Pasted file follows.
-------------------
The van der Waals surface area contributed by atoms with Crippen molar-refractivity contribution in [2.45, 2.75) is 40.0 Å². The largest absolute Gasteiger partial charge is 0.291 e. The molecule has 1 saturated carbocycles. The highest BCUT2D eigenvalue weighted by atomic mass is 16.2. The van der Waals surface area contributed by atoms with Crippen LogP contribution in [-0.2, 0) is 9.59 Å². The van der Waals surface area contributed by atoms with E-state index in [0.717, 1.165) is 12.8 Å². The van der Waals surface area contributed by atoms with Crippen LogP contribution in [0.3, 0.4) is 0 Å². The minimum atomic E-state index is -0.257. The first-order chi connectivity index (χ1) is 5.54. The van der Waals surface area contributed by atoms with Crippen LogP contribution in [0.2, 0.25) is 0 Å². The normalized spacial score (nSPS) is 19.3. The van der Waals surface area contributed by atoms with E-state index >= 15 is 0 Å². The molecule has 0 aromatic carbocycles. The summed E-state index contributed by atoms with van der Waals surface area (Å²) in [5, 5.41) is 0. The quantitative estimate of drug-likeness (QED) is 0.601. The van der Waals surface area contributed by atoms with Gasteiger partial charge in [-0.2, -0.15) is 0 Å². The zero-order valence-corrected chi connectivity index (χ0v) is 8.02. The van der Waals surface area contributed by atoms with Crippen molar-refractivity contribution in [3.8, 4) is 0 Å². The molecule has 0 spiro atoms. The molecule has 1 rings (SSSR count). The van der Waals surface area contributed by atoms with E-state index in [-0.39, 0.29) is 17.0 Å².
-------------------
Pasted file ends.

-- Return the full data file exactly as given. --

The van der Waals surface area contributed by atoms with Crippen molar-refractivity contribution in [2.45, 2.75) is 40.0 Å². The largest absolute Gasteiger partial charge is 0.291 e. The molecule has 1 saturated carbocycles. The highest BCUT2D eigenvalue weighted by atomic mass is 16.2. The van der Waals surface area contributed by atoms with Crippen LogP contribution in [-0.2, 0) is 9.59 Å². The van der Waals surface area contributed by atoms with E-state index in [0.717, 1.165) is 12.8 Å². The van der Waals surface area contributed by atoms with Crippen LogP contribution in [0.3, 0.4) is 0 Å². The minimum atomic E-state index is -0.257. The first-order chi connectivity index (χ1) is 5.54. The van der Waals surface area contributed by atoms with Crippen LogP contribution in [0.2, 0.25) is 0 Å². The normalized spacial score (nSPS) is 19.3. The van der Waals surface area contributed by atoms with E-state index >= 15 is 0 Å². The molecule has 0 aromatic carbocycles. The summed E-state index contributed by atoms with van der Waals surface area (Å²) in [5, 5.41) is 0. The quantitative estimate of drug-likeness (QED) is 0.601. The van der Waals surface area contributed by atoms with Gasteiger partial charge in [-0.2, -0.15) is 0 Å². The zero-order valence-corrected chi connectivity index (χ0v) is 8.02. The van der Waals surface area contributed by atoms with Crippen molar-refractivity contribution in [3.8, 4) is 0 Å². The molecule has 0 spiro atoms. The molecule has 1 rings (SSSR count). The van der Waals surface area contributed by atoms with E-state index in [-0.39, 0.29) is 17.0 Å².